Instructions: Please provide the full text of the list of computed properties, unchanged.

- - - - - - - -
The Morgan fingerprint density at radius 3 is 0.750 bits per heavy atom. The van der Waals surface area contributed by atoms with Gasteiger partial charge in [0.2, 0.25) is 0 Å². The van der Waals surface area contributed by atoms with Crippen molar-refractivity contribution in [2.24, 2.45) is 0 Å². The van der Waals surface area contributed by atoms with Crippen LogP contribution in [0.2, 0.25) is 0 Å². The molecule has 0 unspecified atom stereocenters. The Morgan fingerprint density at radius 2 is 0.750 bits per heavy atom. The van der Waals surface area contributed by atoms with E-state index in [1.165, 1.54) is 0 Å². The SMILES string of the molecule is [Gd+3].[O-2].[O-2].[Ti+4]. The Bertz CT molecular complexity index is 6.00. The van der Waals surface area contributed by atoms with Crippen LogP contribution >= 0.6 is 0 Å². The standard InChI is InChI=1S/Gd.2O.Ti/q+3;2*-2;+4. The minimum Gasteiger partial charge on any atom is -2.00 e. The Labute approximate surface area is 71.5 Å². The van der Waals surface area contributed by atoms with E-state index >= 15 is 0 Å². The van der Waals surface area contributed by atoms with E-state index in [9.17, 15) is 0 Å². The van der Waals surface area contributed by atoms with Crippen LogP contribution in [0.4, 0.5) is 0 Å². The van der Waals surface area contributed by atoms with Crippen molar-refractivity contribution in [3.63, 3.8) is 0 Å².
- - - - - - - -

The Morgan fingerprint density at radius 3 is 0.750 bits per heavy atom. The van der Waals surface area contributed by atoms with Gasteiger partial charge in [0.2, 0.25) is 0 Å². The van der Waals surface area contributed by atoms with Crippen molar-refractivity contribution in [2.24, 2.45) is 0 Å². The van der Waals surface area contributed by atoms with Crippen LogP contribution in [0.2, 0.25) is 0 Å². The molecule has 0 unspecified atom stereocenters. The Morgan fingerprint density at radius 2 is 0.750 bits per heavy atom. The van der Waals surface area contributed by atoms with E-state index in [1.165, 1.54) is 0 Å². The SMILES string of the molecule is [Gd+3].[O-2].[O-2].[Ti+4]. The Bertz CT molecular complexity index is 6.00. The van der Waals surface area contributed by atoms with Crippen LogP contribution >= 0.6 is 0 Å². The standard InChI is InChI=1S/Gd.2O.Ti/q+3;2*-2;+4. The minimum Gasteiger partial charge on any atom is -2.00 e. The Labute approximate surface area is 71.5 Å². The van der Waals surface area contributed by atoms with E-state index >= 15 is 0 Å². The van der Waals surface area contributed by atoms with E-state index in [9.17, 15) is 0 Å². The van der Waals surface area contributed by atoms with Crippen LogP contribution in [0.4, 0.5) is 0 Å². The van der Waals surface area contributed by atoms with Crippen molar-refractivity contribution in [3.63, 3.8) is 0 Å².